Fields of Lavender

purple splendourpurple splendourpurple splendourclary sage blossomsFriday, the 29th of June, was our last day of school and we marked it by going on a much anticipated field trip to the Lavender growing region past Aix-en-Provence, up in the mountains behind a beautiful town called Mane. We left the school quite early in the morning and after driving for 2 hours on the A-8,  we shifted direction and headed into the hills.  Our first stop was a small rather unassuming little farm that is actually a research centre specializing in lavender, clary sage and the various plants that make up the ‘Herbes de Provence’ official formula.  Here about 100 varieties of lavender and lavandin (the natural hybrid of the high altitude true lavender and ‘spike’ lavender) respectively are propogated/bred, grown, distilled and studied.  We toured the fields and then the small lab, seeing counter-top stills in the process of extracting the essential oils from samples of thyme to be sure that the essential oil content was of sufficient proportion to qualify for commercial use.  Also we were shown the larger equipment used to extract the lavender oil and learned the interesting fact that on average, lavandin will yield 80-100kg of essential oil per hectare and true lavender, only about 30kg.  Besides a variant in yield, the chemical makeup of the two oils is quite different also, with the toxic constituent camphor, being much higher in Lavandin.  

(A side note- at school last week, our chemistry teacher brought in her distiller and from the 50g of fresh lavandin flowers I picked outside in the garden, we extracted 2ml of oil.  More than we expected, and substantially higher than if it had been the true Lavandula Angustofolia.)


monastery in ManeWith the summer sun creating a day that was intensely hot and bright as we all piled back in the cars and left the farm, enroute to Mane, ,where we were invited to lunch with the director of our school and the rest of an organization who’s main purpose is education and the promotion and marketing of the perfumery raw materials that are produced in the region. We arrived at the site, a beautiful and large old monastery, made of stone that provided a cool refuge from the summer sun, where we were treated to a buffet of whole grain salads, meats and other regional goodies. Fantastic.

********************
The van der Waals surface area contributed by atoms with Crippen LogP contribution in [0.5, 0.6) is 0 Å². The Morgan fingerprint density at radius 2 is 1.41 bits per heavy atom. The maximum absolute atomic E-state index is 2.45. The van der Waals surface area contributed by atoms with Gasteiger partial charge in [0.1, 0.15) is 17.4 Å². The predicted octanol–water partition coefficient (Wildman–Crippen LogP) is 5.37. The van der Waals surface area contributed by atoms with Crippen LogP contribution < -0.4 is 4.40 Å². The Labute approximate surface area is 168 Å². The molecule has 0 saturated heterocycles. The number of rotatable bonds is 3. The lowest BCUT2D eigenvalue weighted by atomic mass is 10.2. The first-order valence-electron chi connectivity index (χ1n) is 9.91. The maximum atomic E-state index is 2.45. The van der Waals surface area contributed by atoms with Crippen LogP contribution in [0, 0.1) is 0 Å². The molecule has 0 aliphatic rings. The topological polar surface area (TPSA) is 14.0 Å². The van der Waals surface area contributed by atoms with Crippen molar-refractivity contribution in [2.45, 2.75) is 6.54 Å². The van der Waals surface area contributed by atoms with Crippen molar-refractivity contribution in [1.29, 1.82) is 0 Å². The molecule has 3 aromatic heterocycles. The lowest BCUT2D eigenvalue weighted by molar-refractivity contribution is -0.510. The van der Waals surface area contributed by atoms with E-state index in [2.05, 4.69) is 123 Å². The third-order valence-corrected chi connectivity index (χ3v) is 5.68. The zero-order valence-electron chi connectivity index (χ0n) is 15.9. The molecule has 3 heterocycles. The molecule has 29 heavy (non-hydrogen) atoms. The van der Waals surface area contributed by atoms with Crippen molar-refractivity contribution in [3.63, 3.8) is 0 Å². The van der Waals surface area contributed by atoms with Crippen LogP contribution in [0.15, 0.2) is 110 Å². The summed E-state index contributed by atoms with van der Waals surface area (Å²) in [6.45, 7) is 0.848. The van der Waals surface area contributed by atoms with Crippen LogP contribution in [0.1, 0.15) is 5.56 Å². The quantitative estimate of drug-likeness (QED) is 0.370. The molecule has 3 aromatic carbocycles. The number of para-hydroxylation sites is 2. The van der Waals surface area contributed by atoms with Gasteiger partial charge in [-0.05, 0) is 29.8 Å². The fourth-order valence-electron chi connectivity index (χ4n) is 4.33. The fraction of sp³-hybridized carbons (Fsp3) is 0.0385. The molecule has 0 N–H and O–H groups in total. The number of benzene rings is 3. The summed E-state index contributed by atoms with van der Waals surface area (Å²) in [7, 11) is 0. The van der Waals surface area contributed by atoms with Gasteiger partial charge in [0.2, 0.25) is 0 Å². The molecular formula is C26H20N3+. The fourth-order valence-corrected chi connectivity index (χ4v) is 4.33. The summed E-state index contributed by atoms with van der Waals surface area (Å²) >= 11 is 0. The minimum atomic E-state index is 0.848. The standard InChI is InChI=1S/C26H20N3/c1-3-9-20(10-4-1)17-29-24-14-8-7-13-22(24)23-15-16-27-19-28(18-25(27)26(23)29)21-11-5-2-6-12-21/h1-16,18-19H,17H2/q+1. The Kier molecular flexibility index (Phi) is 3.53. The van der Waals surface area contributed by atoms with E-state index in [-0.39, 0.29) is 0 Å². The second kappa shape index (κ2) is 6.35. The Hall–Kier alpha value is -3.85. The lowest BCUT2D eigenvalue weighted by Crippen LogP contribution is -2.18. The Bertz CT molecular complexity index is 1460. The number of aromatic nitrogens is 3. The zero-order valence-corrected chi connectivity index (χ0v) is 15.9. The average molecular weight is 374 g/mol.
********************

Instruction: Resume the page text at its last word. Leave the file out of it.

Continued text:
Then, refueled, we headed out once more ascending gently in search of the fields of lavender.  I’ve seen many postcards since arriving in this part of the world showing the classic shots of Provencal lavender, but nothing could have prepared me for the absolute beauty of the first field we saw.  So much gorgeous purple!  The rich hue of the lavenders in such large swaths of colour surrounded by a landscape that is quite arid and rocky with rolling hills covered in knarled pines is spectacular and something to behold. 

 The honey bees were everywhere, their little back legs heavy with bright orange balls of pollen, (lavender honey is produced also) and the air was clear and clean, whipped by the wind that seems quite constant in the mountains here.  Seeing the lavender in its native realm like this completed my understanding of the oil in such a profound way.  It’s clear fresh aromatic astringent and oily sweetness, with that green vanilla powdery warmth has been formed where it grows; basking in the intensity of the Mediterranean sun under the bluest skies I have ever seen. The winds come from the highest Alps bringing such charged alive air and the soil is ancient! Full of just the right nutrients to give the plants what they need so they can explode into full round masses of purple.

clary sage blossomsclary sage blossomsclary sage blossomsclary sage blossomsclary sage blossomsAs if this wasn’t enough, we were to discover lush pink fields of clary sage, also in full sticky fragrant bloom.  I even saw one particularly colourful field of purple lavender interspersed with the pink exclamation pints of clary sage. Otherwise, there were blocks of purple with pink beside or behind and I must say, the countryside looked particularly feminine!




Clary sage concrete contains a natural constituent called Sclareol that is used as a starting point for the creation of ambergris chemicals such as Ambroxan and other synthesized amber notes. 

  • -The concrete is also a great raw material in itself, for a dry musky ambergris note.  Also as a fixative.
  • -Lavender absolute is a wonderful substance and can be combined in an accord with the essential oil to yield a more true to life scent of the flower itself.
  •  Sclareol in clary, like coumarine in lavender,  is contained in the concrete or absolute and not the essential oil as it is too large a molecule to be extracted by distillation.